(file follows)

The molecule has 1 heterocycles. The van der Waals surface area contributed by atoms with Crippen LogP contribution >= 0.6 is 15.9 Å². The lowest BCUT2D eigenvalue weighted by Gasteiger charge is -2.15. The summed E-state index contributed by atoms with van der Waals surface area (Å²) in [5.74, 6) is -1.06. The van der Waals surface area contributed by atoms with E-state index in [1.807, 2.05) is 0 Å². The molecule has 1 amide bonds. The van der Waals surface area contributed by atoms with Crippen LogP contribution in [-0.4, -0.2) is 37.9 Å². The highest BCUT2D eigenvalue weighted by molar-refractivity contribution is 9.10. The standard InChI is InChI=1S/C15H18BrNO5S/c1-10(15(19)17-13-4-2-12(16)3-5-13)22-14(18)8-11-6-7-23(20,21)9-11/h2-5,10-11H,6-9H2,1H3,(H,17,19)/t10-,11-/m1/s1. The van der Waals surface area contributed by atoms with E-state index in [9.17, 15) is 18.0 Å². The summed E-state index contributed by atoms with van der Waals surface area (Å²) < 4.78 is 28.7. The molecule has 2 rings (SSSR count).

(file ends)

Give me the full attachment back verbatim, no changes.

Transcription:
The molecule has 1 heterocycles. The van der Waals surface area contributed by atoms with Crippen LogP contribution >= 0.6 is 15.9 Å². The lowest BCUT2D eigenvalue weighted by Gasteiger charge is -2.15. The summed E-state index contributed by atoms with van der Waals surface area (Å²) in [5.74, 6) is -1.06. The van der Waals surface area contributed by atoms with E-state index in [1.807, 2.05) is 0 Å². The molecule has 1 amide bonds. The van der Waals surface area contributed by atoms with Crippen LogP contribution in [-0.4, -0.2) is 37.9 Å². The highest BCUT2D eigenvalue weighted by molar-refractivity contribution is 9.10. The standard InChI is InChI=1S/C15H18BrNO5S/c1-10(15(19)17-13-4-2-12(16)3-5-13)22-14(18)8-11-6-7-23(20,21)9-11/h2-5,10-11H,6-9H2,1H3,(H,17,19)/t10-,11-/m1/s1. The van der Waals surface area contributed by atoms with E-state index in [9.17, 15) is 18.0 Å². The summed E-state index contributed by atoms with van der Waals surface area (Å²) < 4.78 is 28.7. The molecule has 2 rings (SSSR count).